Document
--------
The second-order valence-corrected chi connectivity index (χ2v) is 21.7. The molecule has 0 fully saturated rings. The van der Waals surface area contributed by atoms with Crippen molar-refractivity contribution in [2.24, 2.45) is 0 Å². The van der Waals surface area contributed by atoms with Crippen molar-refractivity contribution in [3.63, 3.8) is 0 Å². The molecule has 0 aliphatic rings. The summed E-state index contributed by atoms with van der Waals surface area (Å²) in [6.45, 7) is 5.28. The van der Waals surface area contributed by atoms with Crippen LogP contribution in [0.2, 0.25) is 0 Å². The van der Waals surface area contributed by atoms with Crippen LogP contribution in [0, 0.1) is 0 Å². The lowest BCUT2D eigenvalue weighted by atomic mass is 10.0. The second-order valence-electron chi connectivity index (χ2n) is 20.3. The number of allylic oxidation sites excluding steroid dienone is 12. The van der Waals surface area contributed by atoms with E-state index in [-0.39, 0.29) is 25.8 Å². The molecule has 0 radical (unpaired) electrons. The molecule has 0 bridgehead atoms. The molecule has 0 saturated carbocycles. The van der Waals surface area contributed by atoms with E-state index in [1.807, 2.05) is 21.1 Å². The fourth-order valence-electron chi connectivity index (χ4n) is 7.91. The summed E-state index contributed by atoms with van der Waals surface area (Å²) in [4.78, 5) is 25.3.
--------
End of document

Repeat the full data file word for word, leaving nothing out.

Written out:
The second-order valence-corrected chi connectivity index (χ2v) is 21.7. The molecule has 0 fully saturated rings. The van der Waals surface area contributed by atoms with Crippen molar-refractivity contribution in [2.24, 2.45) is 0 Å². The van der Waals surface area contributed by atoms with Crippen molar-refractivity contribution in [3.63, 3.8) is 0 Å². The molecule has 0 aliphatic rings. The summed E-state index contributed by atoms with van der Waals surface area (Å²) in [6.45, 7) is 5.28. The van der Waals surface area contributed by atoms with Crippen LogP contribution in [0.2, 0.25) is 0 Å². The van der Waals surface area contributed by atoms with Crippen LogP contribution in [0, 0.1) is 0 Å². The lowest BCUT2D eigenvalue weighted by atomic mass is 10.0. The second-order valence-electron chi connectivity index (χ2n) is 20.3. The number of allylic oxidation sites excluding steroid dienone is 12. The van der Waals surface area contributed by atoms with E-state index in [-0.39, 0.29) is 25.8 Å². The molecule has 0 radical (unpaired) electrons. The molecule has 0 bridgehead atoms. The molecule has 0 saturated carbocycles. The van der Waals surface area contributed by atoms with E-state index in [1.807, 2.05) is 21.1 Å². The fourth-order valence-electron chi connectivity index (χ4n) is 7.91. The summed E-state index contributed by atoms with van der Waals surface area (Å²) in [4.78, 5) is 25.3.